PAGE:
I was still very interested in finding out how babywearing is used by other mothers around the world. I found that most of my own friends used it as an alternative to a pram or buggy, simply to get from A to B. Then when they reached their destination they would put the baby down on the carpet to play. Although I could definitely see the benefits of replacing the buggy with a sling – more interesting and secure for the baby, access to milk on the go, bonding and connection, easier and more convenient , better for the baby’s developing spine, are just a few! – I felt that the art of babywearing could be taken so much further.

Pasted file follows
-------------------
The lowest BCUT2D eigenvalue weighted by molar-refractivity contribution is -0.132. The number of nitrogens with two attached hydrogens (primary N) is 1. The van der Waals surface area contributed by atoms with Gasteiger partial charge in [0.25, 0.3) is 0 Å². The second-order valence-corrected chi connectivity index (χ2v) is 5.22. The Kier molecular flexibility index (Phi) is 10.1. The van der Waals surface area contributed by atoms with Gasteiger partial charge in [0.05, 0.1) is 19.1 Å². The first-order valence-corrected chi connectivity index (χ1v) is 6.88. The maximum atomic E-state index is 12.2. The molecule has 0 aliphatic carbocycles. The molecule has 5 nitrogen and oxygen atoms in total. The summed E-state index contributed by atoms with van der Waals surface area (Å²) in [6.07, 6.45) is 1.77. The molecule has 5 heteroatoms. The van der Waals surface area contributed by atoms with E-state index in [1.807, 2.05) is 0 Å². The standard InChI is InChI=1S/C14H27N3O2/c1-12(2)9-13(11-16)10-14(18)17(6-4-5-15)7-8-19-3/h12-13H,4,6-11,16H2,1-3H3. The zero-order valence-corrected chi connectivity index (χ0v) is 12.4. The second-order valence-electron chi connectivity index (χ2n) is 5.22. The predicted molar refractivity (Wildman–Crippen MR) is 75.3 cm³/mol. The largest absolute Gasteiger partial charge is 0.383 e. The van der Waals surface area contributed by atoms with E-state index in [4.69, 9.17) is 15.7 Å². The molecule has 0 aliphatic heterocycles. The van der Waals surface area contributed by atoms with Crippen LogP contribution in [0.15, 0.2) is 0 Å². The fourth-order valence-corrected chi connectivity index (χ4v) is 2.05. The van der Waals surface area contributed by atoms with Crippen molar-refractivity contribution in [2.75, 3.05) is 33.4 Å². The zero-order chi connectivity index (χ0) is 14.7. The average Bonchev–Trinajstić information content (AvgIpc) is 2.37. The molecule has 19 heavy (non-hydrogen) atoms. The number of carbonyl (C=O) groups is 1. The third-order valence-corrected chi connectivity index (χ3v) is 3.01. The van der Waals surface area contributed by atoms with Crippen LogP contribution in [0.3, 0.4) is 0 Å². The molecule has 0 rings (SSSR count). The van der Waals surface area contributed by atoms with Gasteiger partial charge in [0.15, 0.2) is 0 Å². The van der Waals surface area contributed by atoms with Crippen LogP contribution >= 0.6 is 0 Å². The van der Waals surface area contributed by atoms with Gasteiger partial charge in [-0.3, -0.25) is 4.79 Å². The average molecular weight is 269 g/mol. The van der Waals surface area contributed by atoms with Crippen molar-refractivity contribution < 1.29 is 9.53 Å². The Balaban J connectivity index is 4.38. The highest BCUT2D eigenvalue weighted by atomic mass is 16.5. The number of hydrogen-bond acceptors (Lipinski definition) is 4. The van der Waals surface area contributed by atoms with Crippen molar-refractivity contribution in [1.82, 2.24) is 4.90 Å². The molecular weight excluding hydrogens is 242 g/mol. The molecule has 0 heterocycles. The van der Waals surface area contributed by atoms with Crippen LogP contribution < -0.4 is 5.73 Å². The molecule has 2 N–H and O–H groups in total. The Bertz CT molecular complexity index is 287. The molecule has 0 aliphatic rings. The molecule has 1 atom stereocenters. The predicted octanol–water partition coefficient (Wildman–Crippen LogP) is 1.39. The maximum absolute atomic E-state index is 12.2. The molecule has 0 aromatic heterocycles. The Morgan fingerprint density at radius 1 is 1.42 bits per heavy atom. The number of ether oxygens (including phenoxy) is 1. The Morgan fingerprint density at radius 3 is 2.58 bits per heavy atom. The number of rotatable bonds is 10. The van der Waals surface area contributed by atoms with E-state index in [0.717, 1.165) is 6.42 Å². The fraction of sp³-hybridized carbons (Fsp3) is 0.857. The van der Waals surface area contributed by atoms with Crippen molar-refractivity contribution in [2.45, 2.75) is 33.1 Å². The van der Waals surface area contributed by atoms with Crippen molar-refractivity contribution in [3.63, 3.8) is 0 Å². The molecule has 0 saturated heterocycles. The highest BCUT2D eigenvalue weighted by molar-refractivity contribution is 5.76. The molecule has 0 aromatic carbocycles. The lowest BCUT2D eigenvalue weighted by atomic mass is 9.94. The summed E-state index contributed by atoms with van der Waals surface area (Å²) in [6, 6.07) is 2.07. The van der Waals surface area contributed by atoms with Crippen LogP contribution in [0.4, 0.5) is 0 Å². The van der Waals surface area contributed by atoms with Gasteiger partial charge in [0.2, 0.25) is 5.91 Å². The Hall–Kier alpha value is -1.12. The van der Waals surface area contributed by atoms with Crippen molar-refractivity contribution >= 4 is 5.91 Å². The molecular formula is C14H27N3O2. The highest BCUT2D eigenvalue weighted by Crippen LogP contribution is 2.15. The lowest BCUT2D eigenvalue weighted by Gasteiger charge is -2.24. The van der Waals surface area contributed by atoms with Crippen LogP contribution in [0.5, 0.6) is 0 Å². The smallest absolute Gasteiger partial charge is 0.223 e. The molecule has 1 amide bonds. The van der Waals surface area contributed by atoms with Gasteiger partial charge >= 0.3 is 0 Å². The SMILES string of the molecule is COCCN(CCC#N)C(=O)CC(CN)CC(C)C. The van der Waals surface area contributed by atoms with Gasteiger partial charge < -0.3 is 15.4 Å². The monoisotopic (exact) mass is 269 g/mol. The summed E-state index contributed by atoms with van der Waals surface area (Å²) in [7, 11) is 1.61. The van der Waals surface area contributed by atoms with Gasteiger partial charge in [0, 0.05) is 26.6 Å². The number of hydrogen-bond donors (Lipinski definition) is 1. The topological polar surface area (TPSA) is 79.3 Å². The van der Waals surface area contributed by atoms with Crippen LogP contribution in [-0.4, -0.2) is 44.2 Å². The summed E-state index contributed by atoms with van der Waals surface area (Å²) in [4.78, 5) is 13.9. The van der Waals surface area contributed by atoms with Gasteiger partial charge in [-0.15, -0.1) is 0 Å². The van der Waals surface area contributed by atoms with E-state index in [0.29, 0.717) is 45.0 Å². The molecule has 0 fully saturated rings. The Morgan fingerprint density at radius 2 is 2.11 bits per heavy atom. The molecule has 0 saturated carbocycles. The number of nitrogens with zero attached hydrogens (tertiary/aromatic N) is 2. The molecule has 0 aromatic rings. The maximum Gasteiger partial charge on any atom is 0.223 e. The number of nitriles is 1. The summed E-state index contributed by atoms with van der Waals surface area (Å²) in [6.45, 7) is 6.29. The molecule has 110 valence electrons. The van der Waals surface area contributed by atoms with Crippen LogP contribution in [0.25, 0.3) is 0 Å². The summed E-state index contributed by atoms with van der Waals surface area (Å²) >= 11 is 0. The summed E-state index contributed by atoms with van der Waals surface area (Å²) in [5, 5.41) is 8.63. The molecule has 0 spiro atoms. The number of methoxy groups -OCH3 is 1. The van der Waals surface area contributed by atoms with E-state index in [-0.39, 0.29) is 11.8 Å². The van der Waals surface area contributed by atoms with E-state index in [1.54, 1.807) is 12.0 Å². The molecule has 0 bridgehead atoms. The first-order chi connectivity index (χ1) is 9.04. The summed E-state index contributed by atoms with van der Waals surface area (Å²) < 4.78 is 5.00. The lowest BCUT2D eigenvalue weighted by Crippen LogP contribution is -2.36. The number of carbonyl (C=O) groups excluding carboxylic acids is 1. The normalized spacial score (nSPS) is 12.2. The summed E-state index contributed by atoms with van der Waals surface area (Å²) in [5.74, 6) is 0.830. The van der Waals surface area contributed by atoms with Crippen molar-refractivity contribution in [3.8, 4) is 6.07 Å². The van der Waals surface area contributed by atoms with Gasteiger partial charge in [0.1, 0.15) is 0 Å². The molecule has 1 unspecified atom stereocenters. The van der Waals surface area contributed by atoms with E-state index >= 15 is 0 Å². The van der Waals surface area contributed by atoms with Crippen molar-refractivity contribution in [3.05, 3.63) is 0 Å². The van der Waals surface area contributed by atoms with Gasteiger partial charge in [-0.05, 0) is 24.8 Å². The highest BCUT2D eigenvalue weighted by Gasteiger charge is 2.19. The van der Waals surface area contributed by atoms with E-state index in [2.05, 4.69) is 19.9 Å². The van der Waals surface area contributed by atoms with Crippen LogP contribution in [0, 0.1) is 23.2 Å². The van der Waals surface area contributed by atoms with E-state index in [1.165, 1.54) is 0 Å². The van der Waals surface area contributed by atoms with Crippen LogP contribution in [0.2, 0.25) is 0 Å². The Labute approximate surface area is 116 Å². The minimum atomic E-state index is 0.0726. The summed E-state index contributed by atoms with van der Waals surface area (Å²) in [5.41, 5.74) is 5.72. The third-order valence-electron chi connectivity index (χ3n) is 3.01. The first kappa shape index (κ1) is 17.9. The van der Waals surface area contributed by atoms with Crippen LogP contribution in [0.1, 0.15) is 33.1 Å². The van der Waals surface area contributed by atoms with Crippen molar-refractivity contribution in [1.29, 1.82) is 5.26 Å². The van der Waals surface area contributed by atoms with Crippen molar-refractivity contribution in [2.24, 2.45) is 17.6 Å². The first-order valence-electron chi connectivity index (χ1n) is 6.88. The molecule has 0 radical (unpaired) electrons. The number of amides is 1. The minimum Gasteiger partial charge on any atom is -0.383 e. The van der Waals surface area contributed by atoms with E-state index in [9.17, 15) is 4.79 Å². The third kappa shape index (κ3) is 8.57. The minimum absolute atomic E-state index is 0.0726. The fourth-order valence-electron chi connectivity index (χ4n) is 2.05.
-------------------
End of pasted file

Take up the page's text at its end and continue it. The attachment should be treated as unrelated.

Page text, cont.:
Wearing your baby skin to skin, all day long may seem extreme in our culture, but in fact many women all around the world are doing this very thing. Not only that but they are keeping their household running, working long days in the fields, cooking, looking after their other children and taking care of themselves. These babies are THRIVING. They are in constant connection to their mothers, have access to the breast whenever they desire, can watch and learn every detail of the mothers daily activities, observe her interactions and not only communicate their needs, but also get them instantly met. These babies are born in to a world that from their point of view, is exciting and stimulating, secure, warm and loving.

Babywearing for these parents is not just a way to get from here to there, it is an intrinsic part of life.